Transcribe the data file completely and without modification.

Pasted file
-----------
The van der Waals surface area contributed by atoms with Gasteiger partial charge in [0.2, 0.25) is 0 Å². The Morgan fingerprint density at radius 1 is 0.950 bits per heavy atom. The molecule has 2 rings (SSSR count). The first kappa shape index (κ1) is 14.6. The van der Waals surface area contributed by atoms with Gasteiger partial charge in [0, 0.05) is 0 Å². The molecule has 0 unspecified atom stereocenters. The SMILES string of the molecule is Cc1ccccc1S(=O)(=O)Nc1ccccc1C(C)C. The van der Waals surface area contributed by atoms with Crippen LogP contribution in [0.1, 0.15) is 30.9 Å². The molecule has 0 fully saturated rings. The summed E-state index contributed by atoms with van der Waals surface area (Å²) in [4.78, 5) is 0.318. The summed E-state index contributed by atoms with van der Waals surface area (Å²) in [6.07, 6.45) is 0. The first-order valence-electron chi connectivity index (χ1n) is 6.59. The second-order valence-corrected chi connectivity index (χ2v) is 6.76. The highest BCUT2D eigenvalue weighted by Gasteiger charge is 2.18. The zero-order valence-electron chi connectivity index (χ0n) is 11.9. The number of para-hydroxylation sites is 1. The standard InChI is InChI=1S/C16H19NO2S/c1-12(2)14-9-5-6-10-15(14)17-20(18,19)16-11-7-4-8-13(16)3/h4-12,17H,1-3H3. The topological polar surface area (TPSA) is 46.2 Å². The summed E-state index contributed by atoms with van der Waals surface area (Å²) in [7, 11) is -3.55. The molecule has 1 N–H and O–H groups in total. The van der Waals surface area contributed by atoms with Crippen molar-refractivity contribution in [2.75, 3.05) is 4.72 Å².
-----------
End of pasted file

The van der Waals surface area contributed by atoms with Gasteiger partial charge in [0.2, 0.25) is 0 Å². The Morgan fingerprint density at radius 1 is 0.950 bits per heavy atom. The molecule has 2 rings (SSSR count). The first kappa shape index (κ1) is 14.6. The van der Waals surface area contributed by atoms with Gasteiger partial charge in [0, 0.05) is 0 Å². The molecule has 0 unspecified atom stereocenters. The SMILES string of the molecule is Cc1ccccc1S(=O)(=O)Nc1ccccc1C(C)C. The van der Waals surface area contributed by atoms with Crippen LogP contribution in [0.1, 0.15) is 30.9 Å². The molecule has 0 fully saturated rings. The summed E-state index contributed by atoms with van der Waals surface area (Å²) in [4.78, 5) is 0.318. The summed E-state index contributed by atoms with van der Waals surface area (Å²) in [6.07, 6.45) is 0. The first-order valence-electron chi connectivity index (χ1n) is 6.59. The second-order valence-corrected chi connectivity index (χ2v) is 6.76. The highest BCUT2D eigenvalue weighted by Gasteiger charge is 2.18. The zero-order valence-electron chi connectivity index (χ0n) is 11.9. The number of para-hydroxylation sites is 1. The standard InChI is InChI=1S/C16H19NO2S/c1-12(2)14-9-5-6-10-15(14)17-20(18,19)16-11-7-4-8-13(16)3/h4-12,17H,1-3H3. The topological polar surface area (TPSA) is 46.2 Å². The summed E-state index contributed by atoms with van der Waals surface area (Å²) in [7, 11) is -3.55. The molecule has 1 N–H and O–H groups in total. The van der Waals surface area contributed by atoms with Crippen molar-refractivity contribution in [2.75, 3.05) is 4.72 Å².